Wet field conditions

Crops grow in a Howard County field. Farmers and agronomists say wet conditions have provided challenges for planting and getting good stands. 

Another spring has brought another year of challenges getting the crop planted. While flooding has not been as widespread as the historic levels of 2019, some fields have been under water, and farmers have had to take advantage of relatively brief windows to get crops planted between rains.

After last year’s flooding, some levees are still damaged or still freshly repaired. Mitchell Rice, who farms in Chariton and Randolph counties, says there has been some flooding in his area.

“We are dealing with flooding in the Dalton and Brunswick river bottoms due to levees in disrepair,” he says. “Corn is looking tough from too much cool weather, and there are drowned out wet spots.”

Dhruba Dhakal, a University of Missouri Extension agronomist based in Audrain County serving several counties in the area, says May was generally cooler than normal, although temperatures warmed up at the end of the month and in early June, helping crops grow and drying out wet fields.

“For corn, it was cold and wet for the most part of May,” he says. “It has now improved. It’s been warmer and we’ve had less rain.”

Dhakal says corn in his area is mostly planted, although soybean planting is still in the early stages due to wet conditions during much of planting season. However, speaking on June 2, he says improving weather should mean some busy planting days.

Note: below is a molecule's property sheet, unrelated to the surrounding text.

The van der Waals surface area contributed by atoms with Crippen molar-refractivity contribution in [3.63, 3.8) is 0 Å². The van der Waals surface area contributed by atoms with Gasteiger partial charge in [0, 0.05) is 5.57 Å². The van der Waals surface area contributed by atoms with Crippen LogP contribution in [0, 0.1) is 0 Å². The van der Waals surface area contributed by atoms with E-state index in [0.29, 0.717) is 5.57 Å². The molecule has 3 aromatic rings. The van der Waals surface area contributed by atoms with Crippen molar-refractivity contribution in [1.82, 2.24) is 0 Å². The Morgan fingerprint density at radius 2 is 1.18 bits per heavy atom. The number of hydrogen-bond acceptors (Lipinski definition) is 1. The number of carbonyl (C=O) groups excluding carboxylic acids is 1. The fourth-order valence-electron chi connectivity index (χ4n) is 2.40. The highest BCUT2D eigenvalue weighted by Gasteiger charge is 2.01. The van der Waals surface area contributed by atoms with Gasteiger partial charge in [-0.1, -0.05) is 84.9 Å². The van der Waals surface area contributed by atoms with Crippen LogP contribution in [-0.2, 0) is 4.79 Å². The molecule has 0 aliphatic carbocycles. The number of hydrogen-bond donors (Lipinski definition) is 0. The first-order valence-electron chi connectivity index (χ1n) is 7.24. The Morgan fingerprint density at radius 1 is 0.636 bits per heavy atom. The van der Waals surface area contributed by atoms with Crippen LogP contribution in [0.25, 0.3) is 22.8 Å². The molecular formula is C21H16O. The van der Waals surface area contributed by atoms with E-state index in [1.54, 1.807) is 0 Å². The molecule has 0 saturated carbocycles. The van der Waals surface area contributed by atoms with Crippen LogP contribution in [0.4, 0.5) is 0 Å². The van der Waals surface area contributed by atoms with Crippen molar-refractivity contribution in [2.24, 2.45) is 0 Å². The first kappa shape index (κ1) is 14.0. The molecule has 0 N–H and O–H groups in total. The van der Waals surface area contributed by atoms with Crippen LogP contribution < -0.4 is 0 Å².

“The warmup, and less rain, I think should help get more field work done,” Dhakal says.

For the crops that are up, the stands have some variety.

“In some fields, particularly in the river bottoms, the stands are not so good,” he says. “Some corn in the upland areas is in the V4 or V5 stage. The corn there looks very good. Some corn is yellow color that might be due to cold, wet soil (earlier in the spring) or nitrogen deficiency in the early stages of the corn.”

While there have been planting delays, farmers seem to be making the most of the planting windows they get, Dhakal says.

“Upper 80s, low 90s is the forecast for this week,” he says. “That will help dry out the soils and allow for fieldwork.”

According to the USDA’s Missouri Crop Progress and Condition report dated June 1, Missouri’s corn crop is 92% planted, compared to 68% at the same point last year and 90% for the five-year average. Corn emerged was at 85%, compared to 57% at the same time last year and 84% for the five-year average.

Also according to the report, Missouri’s soybean crop was 49% planted, far ahead of the 16% at this point last year, when floods and wet conditions substantially delayed planting.

The planting progress was in line with the five year average for this point, also 49%, although the last five years overall have been fairly wet springs with planting delays.

Soybeans emerged were at 30%, just behind the five-year average of 34% and ahead of last year’s 11% emerged at the same point.

Ben Herrold is Missouri field editor, writing for Missouri Farmer Today, Iowa Farmer Today and Illinois Farmer Today.